4. I agree with Cait-- throwing chocolate at upset authors is an excellent idea. But what is really the best thing for this is let them talk out their writer's block (if this be the cause of the upset) and then help them figure out a solution. If neither you or the author can figure something out, then you want to throw chocolate at them. :)
    Yes, this is most interesting. But even though we may want to pass our grief to the readers, let's face it... nasty cliffhangers and heart-wrenching plot twists are just fun to write! Which of course... classifies authors as jerks. Oh well.

    ~Robyn Hoode

    1. Yes, I agree about talking out writer's block. I have a friend who we do that with each other. It help so much.
      And yes, they are VERY fun to write. I love writing them, though I'm not so great yet with the heart wrehching plot twists.

  5. Ooooooh, yes. Especially if you're both an author and a reader. I am a MIZZER TO THE END, and sometimes I hate Victor Hugo. Luckily, I have company.
    Wonderful post- you spoke the truth! :D

  6. I. Loved. This. (Using punctuation improperly is another thing we readers resort to... and when the reader is also an author, this causes a mental breakdown of sorts, as the author is screaming "DON'T DO IT! That is NOT how one uses a period!" and the reader is plugging her ears going, "lalalalala, I can't HEAR you! You killed my favorite character! neener neener neener! i shAll punTuate and Capitalize however I want to until you briNG him/her back to LIFE!!!!!" :-P thbbbbbt.


    In other news. Arthurian stories. My all-time favorite is Stephen R. Lawhead's Pendragon Cycle: Taliesin, Merlin, Arthur, Pendragon, Grail, and Avalon (be forewarned, Avalon is technically part of the series, but set WAY in the future... so far, that it's actually set in our own present).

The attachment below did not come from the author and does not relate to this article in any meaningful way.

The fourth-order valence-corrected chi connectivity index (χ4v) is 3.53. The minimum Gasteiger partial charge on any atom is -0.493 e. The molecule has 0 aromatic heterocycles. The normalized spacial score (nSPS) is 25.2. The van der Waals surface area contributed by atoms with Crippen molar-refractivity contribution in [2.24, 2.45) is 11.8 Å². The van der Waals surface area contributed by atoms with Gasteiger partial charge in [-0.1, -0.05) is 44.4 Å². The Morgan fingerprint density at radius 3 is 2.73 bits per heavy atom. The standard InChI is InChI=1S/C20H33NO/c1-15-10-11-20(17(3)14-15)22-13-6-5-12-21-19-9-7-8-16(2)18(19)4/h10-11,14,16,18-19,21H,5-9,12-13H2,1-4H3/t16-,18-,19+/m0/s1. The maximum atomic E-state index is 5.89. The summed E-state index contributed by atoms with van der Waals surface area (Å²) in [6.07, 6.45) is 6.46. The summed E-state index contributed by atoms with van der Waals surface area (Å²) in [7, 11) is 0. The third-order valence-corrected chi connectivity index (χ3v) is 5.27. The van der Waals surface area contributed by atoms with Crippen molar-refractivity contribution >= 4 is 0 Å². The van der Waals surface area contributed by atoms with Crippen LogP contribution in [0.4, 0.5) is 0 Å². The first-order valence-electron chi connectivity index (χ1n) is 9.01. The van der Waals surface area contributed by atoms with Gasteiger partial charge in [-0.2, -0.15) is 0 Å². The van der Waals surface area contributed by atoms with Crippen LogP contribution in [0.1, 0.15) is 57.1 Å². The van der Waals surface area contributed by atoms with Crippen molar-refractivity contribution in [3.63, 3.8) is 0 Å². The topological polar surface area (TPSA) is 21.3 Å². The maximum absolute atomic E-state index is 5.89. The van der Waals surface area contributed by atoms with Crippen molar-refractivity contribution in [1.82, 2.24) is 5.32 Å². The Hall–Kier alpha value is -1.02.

I also love T.A. Barron's Chronicles of Merlin series - though it's meant for a much younger audience, still pretty awesome.

    I'm sure there are more, but I need sleep, chocolate, and Dr. Pepper before I can think any more clearly.

  7. Guess I'm not a real author then, although I do like the dark. And instead of chocolate, please throw Hot Tamales. Or pizza. I like pizza.

  8. This is so hilarious! :) I loved it all the way through.

    Makes me wish I had a writer friend I could share it to in person just to see them laugh and smile at it too. But unfortunately, I've no friends except my imagined ones, and the rare brave souls who dare speak to me when I'm caught outside my author cave.

  9. I think I'd like to be a writer who lives in a cave and does nothing but write and drink tea, but I don't think I'll ever have the chance. Things would keep pulling me out of my cave like church activities, work, responsibilities, and housework :) Oh well, maybe some day…


  10. This. Was. So. Awesome!

    I was literally giggling the whole way through, you did such a good job. :D

    I see you added SPN into that list.... *sigh* And I thought America was going to be nice to us. lol. ;D

    That first GIF is so random.... I can't even... I love it. LOL

  11. I really enjoyed your post.

    BTW, throwing chocolate is the accepted treatment in my family too. Glad to see we're on the same page. ;)

  12. well that was interesting. I think I laughed the whole time I was reading it, especially when you said Authors are going to take over the world. But when I saw the Merlin picture I wanted to throw something. The Sherlock one is funny though :-P

  13. That's brilliant. And so true. We're just a bunch of little Cave Authors cringing from the world, eating chocolate and crying over fictional characters. I'm so proud. :)

    All those pictures!!! I'm glad to see some Supernatural ones up there with the rest of the fandoms. (Winky winky)

  14. That was an enjoyable read. Someone should try to make a documentary filming the author in their "natural habitat." Also that is true about fans of shows that end in cliffhanger, especially when said show takes almost two years to return *cough*Sherlock*cough*. Hilarious pictures by the way!


  15. Oh, you made me laugh... this was awesome. XD